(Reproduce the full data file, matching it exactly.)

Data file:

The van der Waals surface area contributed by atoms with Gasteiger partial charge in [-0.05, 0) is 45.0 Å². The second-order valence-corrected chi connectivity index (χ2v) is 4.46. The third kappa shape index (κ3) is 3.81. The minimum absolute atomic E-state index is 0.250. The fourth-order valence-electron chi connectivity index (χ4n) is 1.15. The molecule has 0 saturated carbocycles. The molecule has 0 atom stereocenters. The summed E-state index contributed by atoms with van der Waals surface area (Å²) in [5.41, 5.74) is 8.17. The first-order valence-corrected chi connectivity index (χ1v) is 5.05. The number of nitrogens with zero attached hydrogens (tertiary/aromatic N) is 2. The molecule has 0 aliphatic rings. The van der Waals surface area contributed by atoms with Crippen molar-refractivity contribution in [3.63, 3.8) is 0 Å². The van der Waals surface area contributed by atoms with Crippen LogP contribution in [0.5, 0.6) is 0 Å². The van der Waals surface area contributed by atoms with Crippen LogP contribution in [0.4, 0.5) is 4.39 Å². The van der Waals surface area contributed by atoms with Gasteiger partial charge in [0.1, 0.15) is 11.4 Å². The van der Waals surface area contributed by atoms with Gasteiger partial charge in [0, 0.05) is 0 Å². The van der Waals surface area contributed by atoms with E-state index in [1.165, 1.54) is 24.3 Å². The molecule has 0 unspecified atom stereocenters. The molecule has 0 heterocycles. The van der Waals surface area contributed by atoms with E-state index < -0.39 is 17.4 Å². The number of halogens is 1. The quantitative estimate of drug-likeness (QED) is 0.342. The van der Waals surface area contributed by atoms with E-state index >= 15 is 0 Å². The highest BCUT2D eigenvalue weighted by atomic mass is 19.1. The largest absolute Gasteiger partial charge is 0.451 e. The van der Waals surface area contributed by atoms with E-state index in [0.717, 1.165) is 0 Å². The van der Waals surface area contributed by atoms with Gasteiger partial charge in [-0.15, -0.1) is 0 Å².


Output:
The van der Waals surface area contributed by atoms with Gasteiger partial charge in [-0.05, 0) is 45.0 Å². The second-order valence-corrected chi connectivity index (χ2v) is 4.46. The third kappa shape index (κ3) is 3.81. The minimum absolute atomic E-state index is 0.250. The fourth-order valence-electron chi connectivity index (χ4n) is 1.15. The molecule has 0 saturated carbocycles. The molecule has 0 atom stereocenters. The summed E-state index contributed by atoms with van der Waals surface area (Å²) in [5.41, 5.74) is 8.17. The first-order valence-corrected chi connectivity index (χ1v) is 5.05. The number of nitrogens with zero attached hydrogens (tertiary/aromatic N) is 2. The molecule has 0 aliphatic rings. The van der Waals surface area contributed by atoms with Crippen molar-refractivity contribution in [3.63, 3.8) is 0 Å². The van der Waals surface area contributed by atoms with Crippen LogP contribution in [0.5, 0.6) is 0 Å². The van der Waals surface area contributed by atoms with Crippen LogP contribution in [0.4, 0.5) is 4.39 Å². The van der Waals surface area contributed by atoms with Gasteiger partial charge in [0.1, 0.15) is 11.4 Å². The van der Waals surface area contributed by atoms with Gasteiger partial charge in [0, 0.05) is 0 Å². The van der Waals surface area contributed by atoms with E-state index in [1.165, 1.54) is 24.3 Å². The molecule has 0 unspecified atom stereocenters. The molecule has 0 heterocycles. The van der Waals surface area contributed by atoms with E-state index < -0.39 is 17.4 Å². The number of halogens is 1. The quantitative estimate of drug-likeness (QED) is 0.342. The van der Waals surface area contributed by atoms with E-state index >= 15 is 0 Å². The highest BCUT2D eigenvalue weighted by atomic mass is 19.1. The largest absolute Gasteiger partial charge is 0.451 e. The van der Waals surface area contributed by atoms with E-state index in [0.717, 1.165) is 0 Å². The van der Waals surface area contributed by atoms with Gasteiger partial charge in [-0.15, -0.1) is 0 Å².